A mile down in an abandoned gold mine in South Dakota, physicists in a state-of-the-art scientific laboratory are searching for elusive “dark matter” particles, which make up most of the mass in our universe.
So far, no one has ever seen dark matter directly. You can’t see it, touch it, smell it, throw a net over it, or tag it in the ways particle physicists deal with ordinary particles. We only know it by its gravitational effects on galaxies.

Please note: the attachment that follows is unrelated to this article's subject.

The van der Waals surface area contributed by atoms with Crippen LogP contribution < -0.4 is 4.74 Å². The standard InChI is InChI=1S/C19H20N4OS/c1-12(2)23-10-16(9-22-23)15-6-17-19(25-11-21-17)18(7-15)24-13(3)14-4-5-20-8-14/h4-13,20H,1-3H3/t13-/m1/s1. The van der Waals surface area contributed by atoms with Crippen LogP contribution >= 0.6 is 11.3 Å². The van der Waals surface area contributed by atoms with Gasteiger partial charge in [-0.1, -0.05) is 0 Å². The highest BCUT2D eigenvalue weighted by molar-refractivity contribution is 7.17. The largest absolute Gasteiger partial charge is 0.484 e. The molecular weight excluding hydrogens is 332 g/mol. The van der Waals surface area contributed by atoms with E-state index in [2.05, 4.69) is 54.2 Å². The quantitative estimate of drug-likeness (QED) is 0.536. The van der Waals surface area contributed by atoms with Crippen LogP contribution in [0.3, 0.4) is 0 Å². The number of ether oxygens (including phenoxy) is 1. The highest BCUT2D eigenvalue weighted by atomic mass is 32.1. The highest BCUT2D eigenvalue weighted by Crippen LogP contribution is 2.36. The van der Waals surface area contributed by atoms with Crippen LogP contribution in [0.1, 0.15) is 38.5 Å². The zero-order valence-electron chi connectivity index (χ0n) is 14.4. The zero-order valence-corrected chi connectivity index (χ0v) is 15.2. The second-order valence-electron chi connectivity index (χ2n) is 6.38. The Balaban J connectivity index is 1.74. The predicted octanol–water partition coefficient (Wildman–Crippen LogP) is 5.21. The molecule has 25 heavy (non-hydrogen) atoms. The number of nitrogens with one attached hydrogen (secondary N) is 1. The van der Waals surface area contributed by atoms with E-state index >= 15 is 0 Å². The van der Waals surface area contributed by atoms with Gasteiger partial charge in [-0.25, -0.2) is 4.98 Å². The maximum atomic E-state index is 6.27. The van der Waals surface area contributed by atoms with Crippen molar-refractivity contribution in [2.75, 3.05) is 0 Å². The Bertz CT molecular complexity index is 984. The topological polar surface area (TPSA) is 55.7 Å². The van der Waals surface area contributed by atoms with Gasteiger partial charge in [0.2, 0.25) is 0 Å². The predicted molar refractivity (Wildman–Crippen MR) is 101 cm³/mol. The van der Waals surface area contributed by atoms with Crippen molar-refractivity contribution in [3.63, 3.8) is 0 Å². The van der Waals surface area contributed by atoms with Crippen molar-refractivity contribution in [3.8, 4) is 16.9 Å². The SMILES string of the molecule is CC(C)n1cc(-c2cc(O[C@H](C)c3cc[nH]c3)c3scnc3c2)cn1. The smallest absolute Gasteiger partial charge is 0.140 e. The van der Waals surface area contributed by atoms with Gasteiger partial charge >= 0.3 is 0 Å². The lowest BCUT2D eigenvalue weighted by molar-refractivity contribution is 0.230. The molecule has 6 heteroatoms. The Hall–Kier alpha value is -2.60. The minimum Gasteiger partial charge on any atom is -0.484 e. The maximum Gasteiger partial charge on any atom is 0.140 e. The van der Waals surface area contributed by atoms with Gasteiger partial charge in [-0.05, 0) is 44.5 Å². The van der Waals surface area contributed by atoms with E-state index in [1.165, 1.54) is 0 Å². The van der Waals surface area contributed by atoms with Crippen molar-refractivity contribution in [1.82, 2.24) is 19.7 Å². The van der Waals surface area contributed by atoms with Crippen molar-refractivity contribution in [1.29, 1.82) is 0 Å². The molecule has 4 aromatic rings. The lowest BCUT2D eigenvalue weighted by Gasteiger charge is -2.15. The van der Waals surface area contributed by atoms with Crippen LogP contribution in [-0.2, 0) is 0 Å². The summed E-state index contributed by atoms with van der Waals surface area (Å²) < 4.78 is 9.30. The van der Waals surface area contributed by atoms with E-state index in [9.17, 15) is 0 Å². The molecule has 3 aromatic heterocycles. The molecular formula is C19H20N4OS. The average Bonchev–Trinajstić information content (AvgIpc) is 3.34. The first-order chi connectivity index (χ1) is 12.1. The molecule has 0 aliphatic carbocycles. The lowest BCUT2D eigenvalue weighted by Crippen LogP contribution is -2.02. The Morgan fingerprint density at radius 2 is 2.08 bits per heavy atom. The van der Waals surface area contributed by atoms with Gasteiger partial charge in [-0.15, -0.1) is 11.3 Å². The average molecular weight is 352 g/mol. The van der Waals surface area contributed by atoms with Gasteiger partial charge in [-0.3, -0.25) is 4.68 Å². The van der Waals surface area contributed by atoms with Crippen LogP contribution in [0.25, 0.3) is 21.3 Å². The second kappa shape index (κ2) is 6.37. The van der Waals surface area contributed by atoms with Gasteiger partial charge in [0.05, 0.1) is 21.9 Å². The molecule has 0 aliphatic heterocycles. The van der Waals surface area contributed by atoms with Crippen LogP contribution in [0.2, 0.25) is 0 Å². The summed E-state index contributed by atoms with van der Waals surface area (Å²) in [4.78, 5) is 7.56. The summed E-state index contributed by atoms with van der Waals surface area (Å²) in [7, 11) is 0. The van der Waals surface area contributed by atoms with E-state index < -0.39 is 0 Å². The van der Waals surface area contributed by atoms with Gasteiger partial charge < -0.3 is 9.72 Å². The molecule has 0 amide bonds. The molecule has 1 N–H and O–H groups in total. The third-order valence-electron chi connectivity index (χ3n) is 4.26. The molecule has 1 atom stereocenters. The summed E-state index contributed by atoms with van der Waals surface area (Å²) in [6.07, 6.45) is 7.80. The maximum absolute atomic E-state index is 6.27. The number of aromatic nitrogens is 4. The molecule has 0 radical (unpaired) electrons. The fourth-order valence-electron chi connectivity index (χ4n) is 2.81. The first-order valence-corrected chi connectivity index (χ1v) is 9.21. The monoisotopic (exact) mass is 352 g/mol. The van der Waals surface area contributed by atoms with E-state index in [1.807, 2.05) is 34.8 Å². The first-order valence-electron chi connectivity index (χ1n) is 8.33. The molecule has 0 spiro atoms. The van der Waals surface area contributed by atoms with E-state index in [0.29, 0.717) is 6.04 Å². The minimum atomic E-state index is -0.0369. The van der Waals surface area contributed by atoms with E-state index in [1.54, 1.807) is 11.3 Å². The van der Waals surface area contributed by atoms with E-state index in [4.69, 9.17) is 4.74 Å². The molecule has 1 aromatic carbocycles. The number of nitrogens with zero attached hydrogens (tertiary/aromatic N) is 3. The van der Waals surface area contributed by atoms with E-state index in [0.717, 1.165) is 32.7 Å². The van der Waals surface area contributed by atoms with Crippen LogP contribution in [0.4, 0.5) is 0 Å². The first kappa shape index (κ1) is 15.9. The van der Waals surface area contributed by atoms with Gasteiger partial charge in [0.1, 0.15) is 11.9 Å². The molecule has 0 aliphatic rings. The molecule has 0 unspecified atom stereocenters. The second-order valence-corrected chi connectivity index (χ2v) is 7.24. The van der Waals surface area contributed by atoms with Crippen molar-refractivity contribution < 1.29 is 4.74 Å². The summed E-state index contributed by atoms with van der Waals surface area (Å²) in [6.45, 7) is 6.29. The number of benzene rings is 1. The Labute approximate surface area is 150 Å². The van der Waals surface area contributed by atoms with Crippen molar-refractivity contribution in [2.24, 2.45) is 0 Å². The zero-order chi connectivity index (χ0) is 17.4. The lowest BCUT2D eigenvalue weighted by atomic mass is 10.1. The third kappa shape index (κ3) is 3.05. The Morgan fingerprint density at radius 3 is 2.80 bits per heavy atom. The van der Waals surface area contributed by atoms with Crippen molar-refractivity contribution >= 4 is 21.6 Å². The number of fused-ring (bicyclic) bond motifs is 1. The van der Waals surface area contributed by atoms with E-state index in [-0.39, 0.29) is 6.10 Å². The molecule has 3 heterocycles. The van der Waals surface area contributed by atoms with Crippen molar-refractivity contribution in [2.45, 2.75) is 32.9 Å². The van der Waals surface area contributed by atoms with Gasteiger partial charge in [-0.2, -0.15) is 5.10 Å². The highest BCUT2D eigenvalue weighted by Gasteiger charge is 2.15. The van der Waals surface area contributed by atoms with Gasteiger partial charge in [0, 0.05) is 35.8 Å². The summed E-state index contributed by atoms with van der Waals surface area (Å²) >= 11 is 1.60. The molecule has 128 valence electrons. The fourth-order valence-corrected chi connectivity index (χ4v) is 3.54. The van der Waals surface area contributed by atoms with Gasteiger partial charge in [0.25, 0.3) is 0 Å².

On Wednesday, team members from LUX — for Large Underground Xenon experiment — announced the first results from their operation in the Sanford Underground Research Facility, deep in the former Homestake Mine in Lead, South Dakota — where for three months they have been taking an 11-minute, 4,850 foot elevator ride down a mine shaft to work in their lab.